Supports to help B.C’s remote, rural and Indigenous communities gain access to critical health care during the COVID-19 pandemic have been introduced by the Provincial Government.
The Province said this will help these communities across B.C. gain access to health care tailored to fit their needs during the current public health crisis and into the future.
“People living in rural, remote and Indigenous communities have unique challenges in accessing the health care they need,” said Premier John Horgan. “This new collaborative framework will bring immediate relief to these communities, including a commitment to moving patients to the critical care they need at a moment’s notice. This will help our work to stop the spread of COVID-19 while supporting better health outcomes into the future.”
According to the Provincial Government, its new framework was guided by cultural safety principals and builds off work done by the Rural Coordination Centre of BC. The Province added that it formed the new procedures through a partnership with Northern Health, Provincial Health Service Authority and the First Nations Health Authority.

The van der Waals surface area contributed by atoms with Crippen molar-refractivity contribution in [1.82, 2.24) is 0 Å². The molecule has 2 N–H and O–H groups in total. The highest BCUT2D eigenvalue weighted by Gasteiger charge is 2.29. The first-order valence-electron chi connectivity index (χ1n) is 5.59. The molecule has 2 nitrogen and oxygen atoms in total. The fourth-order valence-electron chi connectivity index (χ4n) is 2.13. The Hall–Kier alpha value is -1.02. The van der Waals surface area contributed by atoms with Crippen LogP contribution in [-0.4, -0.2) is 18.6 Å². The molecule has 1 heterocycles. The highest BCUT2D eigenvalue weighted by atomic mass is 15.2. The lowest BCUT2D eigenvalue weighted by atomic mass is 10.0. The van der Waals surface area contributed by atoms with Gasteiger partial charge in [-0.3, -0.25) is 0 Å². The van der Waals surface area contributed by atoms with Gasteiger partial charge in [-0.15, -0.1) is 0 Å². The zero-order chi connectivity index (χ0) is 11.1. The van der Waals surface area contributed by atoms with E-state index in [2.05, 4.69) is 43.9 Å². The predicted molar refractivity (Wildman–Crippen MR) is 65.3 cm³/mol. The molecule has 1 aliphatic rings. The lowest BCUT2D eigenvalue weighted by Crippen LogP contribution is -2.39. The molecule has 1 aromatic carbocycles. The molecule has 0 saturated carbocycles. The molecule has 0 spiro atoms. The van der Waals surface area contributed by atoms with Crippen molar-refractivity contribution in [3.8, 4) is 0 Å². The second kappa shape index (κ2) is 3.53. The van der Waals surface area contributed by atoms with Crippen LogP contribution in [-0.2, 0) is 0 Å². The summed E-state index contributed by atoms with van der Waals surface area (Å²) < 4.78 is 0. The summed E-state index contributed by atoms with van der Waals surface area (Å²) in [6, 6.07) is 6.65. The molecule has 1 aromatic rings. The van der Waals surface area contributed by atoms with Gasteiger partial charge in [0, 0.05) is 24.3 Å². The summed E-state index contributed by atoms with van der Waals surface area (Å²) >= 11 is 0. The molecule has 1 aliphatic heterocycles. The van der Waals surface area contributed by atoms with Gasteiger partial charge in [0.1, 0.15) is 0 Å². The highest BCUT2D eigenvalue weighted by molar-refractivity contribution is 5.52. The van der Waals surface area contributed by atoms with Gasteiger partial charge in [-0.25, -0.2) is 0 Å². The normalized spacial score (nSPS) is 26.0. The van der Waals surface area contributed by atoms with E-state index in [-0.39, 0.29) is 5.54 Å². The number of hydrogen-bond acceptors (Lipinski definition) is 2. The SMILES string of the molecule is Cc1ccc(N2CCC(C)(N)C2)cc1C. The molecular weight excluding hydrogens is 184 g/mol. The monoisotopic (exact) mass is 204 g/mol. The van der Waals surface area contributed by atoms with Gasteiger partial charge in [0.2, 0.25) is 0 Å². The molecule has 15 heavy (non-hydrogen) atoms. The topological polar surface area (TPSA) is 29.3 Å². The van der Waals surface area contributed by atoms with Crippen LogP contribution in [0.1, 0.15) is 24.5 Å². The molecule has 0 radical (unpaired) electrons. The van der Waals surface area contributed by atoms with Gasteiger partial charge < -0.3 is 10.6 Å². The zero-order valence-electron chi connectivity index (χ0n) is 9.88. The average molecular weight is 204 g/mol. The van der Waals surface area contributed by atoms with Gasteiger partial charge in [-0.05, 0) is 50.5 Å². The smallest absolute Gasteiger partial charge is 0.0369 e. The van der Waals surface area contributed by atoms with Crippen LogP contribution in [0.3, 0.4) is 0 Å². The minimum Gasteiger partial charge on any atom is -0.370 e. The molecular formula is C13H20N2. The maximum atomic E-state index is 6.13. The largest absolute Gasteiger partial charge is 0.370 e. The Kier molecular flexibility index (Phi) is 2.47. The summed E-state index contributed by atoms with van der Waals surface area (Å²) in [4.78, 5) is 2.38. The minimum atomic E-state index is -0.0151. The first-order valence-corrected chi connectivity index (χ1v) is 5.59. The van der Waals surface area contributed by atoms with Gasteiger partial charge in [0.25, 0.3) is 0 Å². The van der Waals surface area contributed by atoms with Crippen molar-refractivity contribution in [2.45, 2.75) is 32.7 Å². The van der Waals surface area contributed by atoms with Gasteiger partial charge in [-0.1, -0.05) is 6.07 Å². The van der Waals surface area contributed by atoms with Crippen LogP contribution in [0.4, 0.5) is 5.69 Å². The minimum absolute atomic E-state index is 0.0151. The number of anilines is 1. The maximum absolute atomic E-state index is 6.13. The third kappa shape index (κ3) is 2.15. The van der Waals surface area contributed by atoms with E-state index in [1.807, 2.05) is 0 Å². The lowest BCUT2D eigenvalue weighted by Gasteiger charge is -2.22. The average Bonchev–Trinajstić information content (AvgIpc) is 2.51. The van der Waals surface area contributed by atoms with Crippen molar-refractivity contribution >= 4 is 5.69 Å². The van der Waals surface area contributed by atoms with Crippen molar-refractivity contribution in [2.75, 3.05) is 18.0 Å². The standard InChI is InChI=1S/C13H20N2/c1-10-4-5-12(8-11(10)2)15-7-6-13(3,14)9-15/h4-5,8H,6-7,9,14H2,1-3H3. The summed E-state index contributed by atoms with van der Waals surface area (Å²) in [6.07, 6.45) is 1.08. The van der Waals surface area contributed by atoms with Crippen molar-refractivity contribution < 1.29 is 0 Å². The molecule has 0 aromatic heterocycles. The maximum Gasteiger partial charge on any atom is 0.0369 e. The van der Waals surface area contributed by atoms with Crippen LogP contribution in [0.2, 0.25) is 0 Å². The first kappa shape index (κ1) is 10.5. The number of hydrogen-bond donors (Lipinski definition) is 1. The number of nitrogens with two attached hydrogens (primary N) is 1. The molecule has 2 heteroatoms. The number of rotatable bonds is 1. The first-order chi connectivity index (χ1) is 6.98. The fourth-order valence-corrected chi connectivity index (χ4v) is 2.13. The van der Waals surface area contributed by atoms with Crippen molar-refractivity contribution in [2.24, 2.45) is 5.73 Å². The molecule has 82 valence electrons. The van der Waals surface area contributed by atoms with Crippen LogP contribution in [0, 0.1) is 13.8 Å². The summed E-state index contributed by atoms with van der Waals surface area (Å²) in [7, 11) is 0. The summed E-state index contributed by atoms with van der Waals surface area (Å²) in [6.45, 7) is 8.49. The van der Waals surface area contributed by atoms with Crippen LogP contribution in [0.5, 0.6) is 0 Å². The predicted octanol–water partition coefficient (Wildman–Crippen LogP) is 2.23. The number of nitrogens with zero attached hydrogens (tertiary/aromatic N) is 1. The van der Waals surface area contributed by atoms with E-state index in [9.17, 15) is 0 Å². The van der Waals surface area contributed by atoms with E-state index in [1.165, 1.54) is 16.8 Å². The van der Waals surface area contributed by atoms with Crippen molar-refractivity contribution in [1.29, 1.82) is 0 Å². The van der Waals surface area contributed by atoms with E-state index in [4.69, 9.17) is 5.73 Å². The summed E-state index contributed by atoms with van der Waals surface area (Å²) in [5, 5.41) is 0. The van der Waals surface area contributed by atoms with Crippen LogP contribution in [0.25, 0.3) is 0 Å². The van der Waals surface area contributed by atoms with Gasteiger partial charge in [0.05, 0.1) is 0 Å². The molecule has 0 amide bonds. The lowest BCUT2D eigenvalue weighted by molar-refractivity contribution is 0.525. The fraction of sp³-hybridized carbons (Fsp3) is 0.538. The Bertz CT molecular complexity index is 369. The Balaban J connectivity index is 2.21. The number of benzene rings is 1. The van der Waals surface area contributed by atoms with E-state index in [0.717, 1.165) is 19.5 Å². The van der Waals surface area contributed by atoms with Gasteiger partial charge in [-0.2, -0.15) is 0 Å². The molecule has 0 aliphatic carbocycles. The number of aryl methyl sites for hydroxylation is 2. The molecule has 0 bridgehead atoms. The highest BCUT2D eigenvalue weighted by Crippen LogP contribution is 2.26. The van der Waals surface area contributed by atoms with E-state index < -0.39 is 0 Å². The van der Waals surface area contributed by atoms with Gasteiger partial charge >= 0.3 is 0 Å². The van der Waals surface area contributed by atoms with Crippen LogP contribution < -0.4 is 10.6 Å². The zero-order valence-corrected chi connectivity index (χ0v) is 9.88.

The new framework can be adjusted by local leaders in remote, rural and Indigenous communities to provide the flexibility to fit with the needs of residents.
The B.C. Government said its new framework provides a number of immediate actions meant to improve health care and respond to the COVID-19 pandemic, which includes:
- Improved medical transportation options to larger centres, including flight and ambulance.
- Housing options for people looking to self-isolate near their families while remaining in their home communities.
- New and faster COVID-19 testing technology.
- Culturally safe contact tracing that respects privacy in small communities.
- Access to Virtual Doctor of the Day, a program that connects First Nations members and their families in remote communities to a doctor or nurse practitioner using videoconferencing.
- Options for accommodation near larger centres with more medical services.
- Increased mental-health supports in communities.
Local leaders will decide how the services are implemented within their community, to give residents a choice on how they receive care.
“COVID-19 is a virus that can move extremely quickly and cause a serious decline in health,” said Adrian Dix, Minister of Health. “This presents real challenges for rural, remote and Indigenous communities, for whom access to critical care may not always be close to home. We’re working with our partners to make sure people can access the health care they need, no matter where they live in the province.”
In preparation for the launch of this initiative, the BC Emergency Health Services has added 55 ambulances and seven fixed-wing aircraft and helicopters to its fleet around the province.